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Industry Standards Explained: What They Are and Why They Matter

Posted by K. Gloppen on Jul 15, 2020 3:46:34 PM

In the classic comedy Good Morning, Vietnam, Robin Williams effortlessly skewers the alphabet soup of military jargon:

“Seeing as how the VP is such a VIP, shouldn’t we keep the PC on the QT? Because if it leaks to the VC, he could end up MIA, and we’d all be put on KP.”

The armed forces have a truly impressive collection of initialisms and acronyms. But anyone who Certificaitons2 (002)works with electrical systems has seen their fair share of unpronounceable capital letters, too. From ABYC to UL/CSA, there’s a truly daunting number of standards and governing bodies to contend with.

Let’s take a look at some of the most common standards you’re likely to encounter in our catalog, and why they make a difference for the parts you purchase.

Why Do Standards Matter?

At the base level, standards are all about predictability, confidence, and safety. You can be sure, for example, that “Ignition Protected” electrical parts will not overheat and cause sparks that could blow up your boat. On the milder side, you can be sure that your 12V battery will reliably put out 12 volts, rather than 6 to underpower accessories or 24 to fry them.

Over time, industry organizations have developed an extensive library of standards that keep consumers protected from shoddy workmanship, defective products, unethically sourced materials, and more.

These standards also ensure compatibility of parts from different vendors in the same system. Imagine if every manufacturer’s 12V battery had its own proprietary terminals, or every manufacturer had their own color scheme for positive, negative, and neutral wires. It’s easy to see why that uniformity matters.

Laws that govern electrical systems frequently require that electrical components meet these industry standards. So, while you might be able to purchase an uncertified component from a country with more lax requirements, it would be illegal (not to mention unsafe) to use it in the U.S.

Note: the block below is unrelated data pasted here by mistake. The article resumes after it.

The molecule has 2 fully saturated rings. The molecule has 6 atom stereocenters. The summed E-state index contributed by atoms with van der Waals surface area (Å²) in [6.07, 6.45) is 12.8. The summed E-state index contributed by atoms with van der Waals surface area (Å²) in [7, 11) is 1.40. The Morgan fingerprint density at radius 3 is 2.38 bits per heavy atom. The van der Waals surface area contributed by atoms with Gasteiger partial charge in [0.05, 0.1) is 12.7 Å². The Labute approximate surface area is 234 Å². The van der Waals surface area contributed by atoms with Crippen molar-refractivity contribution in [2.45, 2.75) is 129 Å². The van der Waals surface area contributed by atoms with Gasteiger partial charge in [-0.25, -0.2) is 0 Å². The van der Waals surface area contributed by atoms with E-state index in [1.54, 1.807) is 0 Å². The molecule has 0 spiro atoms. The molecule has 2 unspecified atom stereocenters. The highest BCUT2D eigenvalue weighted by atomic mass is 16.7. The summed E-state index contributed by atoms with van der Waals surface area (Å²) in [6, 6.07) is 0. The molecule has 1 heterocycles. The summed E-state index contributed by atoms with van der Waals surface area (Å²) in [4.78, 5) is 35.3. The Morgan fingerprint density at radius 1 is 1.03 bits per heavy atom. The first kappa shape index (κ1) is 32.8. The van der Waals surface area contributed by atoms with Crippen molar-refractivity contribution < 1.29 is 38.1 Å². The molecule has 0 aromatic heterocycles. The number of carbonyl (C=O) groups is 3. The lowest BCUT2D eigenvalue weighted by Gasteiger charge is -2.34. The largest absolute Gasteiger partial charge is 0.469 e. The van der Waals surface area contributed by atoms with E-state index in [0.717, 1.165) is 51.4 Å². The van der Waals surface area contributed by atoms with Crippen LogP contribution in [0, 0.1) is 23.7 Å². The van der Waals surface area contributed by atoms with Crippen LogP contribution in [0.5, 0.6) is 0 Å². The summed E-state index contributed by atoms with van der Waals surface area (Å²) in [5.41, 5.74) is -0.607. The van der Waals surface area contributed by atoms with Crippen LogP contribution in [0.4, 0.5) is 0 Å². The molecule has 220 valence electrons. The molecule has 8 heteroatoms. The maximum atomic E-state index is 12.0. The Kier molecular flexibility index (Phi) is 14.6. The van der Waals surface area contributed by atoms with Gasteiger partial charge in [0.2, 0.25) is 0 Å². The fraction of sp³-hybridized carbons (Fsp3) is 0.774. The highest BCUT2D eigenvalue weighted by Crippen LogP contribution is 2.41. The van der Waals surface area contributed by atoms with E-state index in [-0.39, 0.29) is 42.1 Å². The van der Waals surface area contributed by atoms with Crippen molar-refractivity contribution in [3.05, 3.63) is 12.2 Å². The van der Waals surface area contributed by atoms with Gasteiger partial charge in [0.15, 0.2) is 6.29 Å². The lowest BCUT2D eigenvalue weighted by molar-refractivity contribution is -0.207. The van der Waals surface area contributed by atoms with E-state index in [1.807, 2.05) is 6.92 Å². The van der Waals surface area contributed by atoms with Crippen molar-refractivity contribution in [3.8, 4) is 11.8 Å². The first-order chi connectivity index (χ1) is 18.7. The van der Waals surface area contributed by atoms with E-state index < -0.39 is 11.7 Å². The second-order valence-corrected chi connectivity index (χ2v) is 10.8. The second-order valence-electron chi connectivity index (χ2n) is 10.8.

Compliance Versus Certification

When you’re looking at whether a component meets industry standards, it’s important to distinguish between standard “compliant” and standard “certified.”

“Certified” means that an agency or association has completed a review process and officially determined that the component meets the standard.

“Compliant” means that the component has been tested by the manufacturer, and they have documentation to prove that it meets the requirements of certification. However, the part has not gone through the formal review process to be certified.

The difference between the two is whether the testing has been carried out by the manufacturer internally, or by an independent review board. In general, “certified” carries greater consumer assurance and protection than a “compliant” designation.

Common Standards Explained

A full list of every industry association and their standards would take hours to compile and even longer to read. So in this post, we’ll focus on the standards you are most likely to see when dealing with automotive and other vehicular electrical systems.

SAE Standards

SAE was founded as the Society of Automotive Engineers. As their mission has expanded beyond the automobile, they’ve dropped the full name in favor of just SAE. They’re a global organization with over 127,000 members, dedicated to education and standard bearing for multiple industries.

SAE hosts a database of over 37,000 standards, aimed at ensuring quality, performance, safety, cost optimization and predictable product lifestyles.

Here are the SAE standards you may encounter in our catalog:

  • SAE J1171 covers external ignition protection for all electrical devices that will be used in marine engine compartments and fuel tank spaces